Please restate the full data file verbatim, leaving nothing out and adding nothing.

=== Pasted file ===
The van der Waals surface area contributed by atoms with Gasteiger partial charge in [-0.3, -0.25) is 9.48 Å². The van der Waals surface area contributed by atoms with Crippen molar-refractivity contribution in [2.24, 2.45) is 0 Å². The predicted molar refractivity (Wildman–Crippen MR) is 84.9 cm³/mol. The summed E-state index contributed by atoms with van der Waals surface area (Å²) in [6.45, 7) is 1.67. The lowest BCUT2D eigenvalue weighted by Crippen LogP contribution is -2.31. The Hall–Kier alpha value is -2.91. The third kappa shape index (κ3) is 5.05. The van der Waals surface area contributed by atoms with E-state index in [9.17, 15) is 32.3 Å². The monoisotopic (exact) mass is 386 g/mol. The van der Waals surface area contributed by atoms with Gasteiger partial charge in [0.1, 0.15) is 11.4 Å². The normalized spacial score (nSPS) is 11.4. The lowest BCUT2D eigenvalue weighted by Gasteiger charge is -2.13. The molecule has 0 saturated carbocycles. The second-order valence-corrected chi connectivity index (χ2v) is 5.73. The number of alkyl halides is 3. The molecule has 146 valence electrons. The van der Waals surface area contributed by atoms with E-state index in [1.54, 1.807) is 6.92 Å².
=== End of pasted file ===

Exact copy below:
The van der Waals surface area contributed by atoms with Gasteiger partial charge in [-0.3, -0.25) is 9.48 Å². The van der Waals surface area contributed by atoms with Crippen molar-refractivity contribution in [2.24, 2.45) is 0 Å². The predicted molar refractivity (Wildman–Crippen MR) is 84.9 cm³/mol. The summed E-state index contributed by atoms with van der Waals surface area (Å²) in [6.45, 7) is 1.67. The lowest BCUT2D eigenvalue weighted by Crippen LogP contribution is -2.31. The Hall–Kier alpha value is -2.91. The third kappa shape index (κ3) is 5.05. The van der Waals surface area contributed by atoms with E-state index in [9.17, 15) is 32.3 Å². The monoisotopic (exact) mass is 386 g/mol. The van der Waals surface area contributed by atoms with Gasteiger partial charge in [0.1, 0.15) is 11.4 Å². The normalized spacial score (nSPS) is 11.4. The lowest BCUT2D eigenvalue weighted by Gasteiger charge is -2.13. The molecule has 0 saturated carbocycles. The second-order valence-corrected chi connectivity index (χ2v) is 5.73. The number of alkyl halides is 3. The molecule has 146 valence electrons. The van der Waals surface area contributed by atoms with E-state index in [1.54, 1.807) is 6.92 Å².